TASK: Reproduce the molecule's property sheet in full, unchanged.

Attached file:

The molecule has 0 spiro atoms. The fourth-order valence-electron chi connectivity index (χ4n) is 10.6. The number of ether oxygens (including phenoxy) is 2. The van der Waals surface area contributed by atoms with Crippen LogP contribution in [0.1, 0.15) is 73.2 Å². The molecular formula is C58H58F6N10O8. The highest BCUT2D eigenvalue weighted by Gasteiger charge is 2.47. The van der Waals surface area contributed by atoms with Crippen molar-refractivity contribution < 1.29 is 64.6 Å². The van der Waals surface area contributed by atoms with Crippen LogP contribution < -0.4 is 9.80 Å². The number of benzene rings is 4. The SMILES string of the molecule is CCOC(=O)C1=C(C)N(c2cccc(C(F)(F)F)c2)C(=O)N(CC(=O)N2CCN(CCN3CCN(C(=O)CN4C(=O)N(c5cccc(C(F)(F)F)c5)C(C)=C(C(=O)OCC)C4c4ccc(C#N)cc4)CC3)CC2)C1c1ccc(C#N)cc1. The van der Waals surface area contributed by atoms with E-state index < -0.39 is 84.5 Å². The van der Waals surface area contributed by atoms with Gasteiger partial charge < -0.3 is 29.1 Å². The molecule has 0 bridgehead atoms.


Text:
The molecule has 0 spiro atoms. The fourth-order valence-electron chi connectivity index (χ4n) is 10.6. The number of ether oxygens (including phenoxy) is 2. The van der Waals surface area contributed by atoms with Crippen LogP contribution in [0.1, 0.15) is 73.2 Å². The molecular formula is C58H58F6N10O8. The highest BCUT2D eigenvalue weighted by Gasteiger charge is 2.47. The van der Waals surface area contributed by atoms with Crippen molar-refractivity contribution < 1.29 is 64.6 Å². The van der Waals surface area contributed by atoms with Crippen LogP contribution < -0.4 is 9.80 Å². The number of benzene rings is 4. The SMILES string of the molecule is CCOC(=O)C1=C(C)N(c2cccc(C(F)(F)F)c2)C(=O)N(CC(=O)N2CCN(CCN3CCN(C(=O)CN4C(=O)N(c5cccc(C(F)(F)F)c5)C(C)=C(C(=O)OCC)C4c4ccc(C#N)cc4)CC3)CC2)C1c1ccc(C#N)cc1. The van der Waals surface area contributed by atoms with E-state index < -0.39 is 84.5 Å². The van der Waals surface area contributed by atoms with Gasteiger partial charge < -0.3 is 29.1 Å². The molecule has 0 bridgehead atoms.